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Guitar Lesson

I gulped as I watched his hands glide over the fret-board. This guy was good! I had heard rumors that he was a phenomenal guitarist, but I had not been fully prepared for just how skilled he was. I’ve been playing the guitar for more than 35 years, and I’ve had the privilege of watching (and playing along with), some fairly talented musicians. I’d rarely been around one that knew his craft this well.

I had hoped to break the “plateau” in my own repertoire of guitar moves, licks, and progressions, and as I watched his hand moving up and down the fret-board I could feel the slight intimidation of being “out of my league” for the first time in a long time. I had hired this man to be the mentor and teacher who would help me move to the next level, and I could feel a chill making its way up my back as I began to ponder the possibilities.

When he had finished a minute’s worth of playing, he stopped, turned to me and said, “Let me hear ‘ya, Mike. Let’s listen to what you can do.” As I was playing a few of the chords, progressions, and scales that I knew, I could see him shaking his head. To say that it caused anxiety would be an understatement. I’m pretty thick-skinned, but this guy meant business.

When I stopped playing, he clucked his tongue and quietly exclaimed, “I’m seeing a lot of show-and-tell here.”

“Show-and-tell?” I hesitantly inquired.

“Yeah,” he scowled, “it looks like you’ve had a lot of people show you some cool things over the years and you play well, but you’re going to have to go back to square one and re-learn how to play the guitar all over again. Your technique just doesn’t cut it.”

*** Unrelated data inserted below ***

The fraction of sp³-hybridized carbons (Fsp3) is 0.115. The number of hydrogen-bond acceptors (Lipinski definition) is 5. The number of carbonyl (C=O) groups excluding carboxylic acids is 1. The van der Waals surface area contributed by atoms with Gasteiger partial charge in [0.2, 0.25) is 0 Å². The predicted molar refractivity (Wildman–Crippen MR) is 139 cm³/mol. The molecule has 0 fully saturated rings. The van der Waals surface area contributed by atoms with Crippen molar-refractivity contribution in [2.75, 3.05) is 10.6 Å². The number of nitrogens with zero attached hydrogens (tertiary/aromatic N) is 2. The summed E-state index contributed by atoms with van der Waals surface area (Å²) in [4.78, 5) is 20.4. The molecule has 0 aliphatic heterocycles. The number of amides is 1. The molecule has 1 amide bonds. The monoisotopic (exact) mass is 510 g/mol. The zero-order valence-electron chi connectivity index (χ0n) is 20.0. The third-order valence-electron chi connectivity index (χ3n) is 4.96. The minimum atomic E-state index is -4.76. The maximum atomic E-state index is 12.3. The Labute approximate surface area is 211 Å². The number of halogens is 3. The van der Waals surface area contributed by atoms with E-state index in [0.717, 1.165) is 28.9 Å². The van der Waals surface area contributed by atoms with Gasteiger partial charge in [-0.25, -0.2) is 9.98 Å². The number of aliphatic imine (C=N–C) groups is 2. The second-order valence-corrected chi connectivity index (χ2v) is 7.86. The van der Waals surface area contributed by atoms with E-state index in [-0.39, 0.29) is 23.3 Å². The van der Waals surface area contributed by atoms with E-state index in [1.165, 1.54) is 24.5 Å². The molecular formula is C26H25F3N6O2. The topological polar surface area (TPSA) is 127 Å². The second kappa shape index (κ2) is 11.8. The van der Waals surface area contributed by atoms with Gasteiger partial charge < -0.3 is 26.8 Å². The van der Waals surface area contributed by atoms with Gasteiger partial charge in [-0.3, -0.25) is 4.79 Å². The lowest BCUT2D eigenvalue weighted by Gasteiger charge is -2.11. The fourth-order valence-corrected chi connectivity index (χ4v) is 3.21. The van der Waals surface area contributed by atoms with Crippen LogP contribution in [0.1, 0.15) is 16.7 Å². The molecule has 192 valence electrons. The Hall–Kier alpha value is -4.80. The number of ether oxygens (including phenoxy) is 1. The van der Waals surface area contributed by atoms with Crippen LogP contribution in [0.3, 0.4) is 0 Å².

I was stunned. I had certainly expected to receive some critique from him, but a stinging revelation such as this (that I would have to go back to starting over), cast a dark shadow over the entire learning process that loomed before me. I’m certainly not the world’s greatest guitar player, but I have learned a few things over the years and can usually hold my own when playing along with just about anyone. His complete dismissal of my abilities cut me…deeply.

There were no words of encouragement (not even the hint of a smile), and the look on his face told me that this mentoring relationship would be over almost as quickly as it began. I had neither the time nor the inclination to be instructed by an individual who refused to take me where I was, and work with me from that point. If that made me look stubborn, I was willing to take the risk.

Some might consider it a mistake in not continue my lessons, but his exacting remarks took the excitement out of the learning process. In an instant, playing began to look like a “slog” rather than a joy.

We parted ways after three sessions, and I could feel a wave of relief washing over me as I drove away. I went home, pulled my guitar from its case and played a song for the pure enjoyment of it…and smiled. I have never again attempted to play the song he was teaching me.

I’ve thought about that encounter a great deal since it happened a few years ago  I’ve often wondered how my words might encourage or discourage people if they were to come to me seeking a better understanding of spiritual things. I need to be exceptionally careful as I interact with others. Their life experience is not mine, and their willingness to approach me in seeking spiritual answers doesn’t give me license to believe that they have to see it my way. God has a myriad of ways to reach people right where they are, and I shouldn’t stand in the way of Him helping them to take the next big step.

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About Michael Temple

Michael Temple

writes from Grand Forks, North Dakota.

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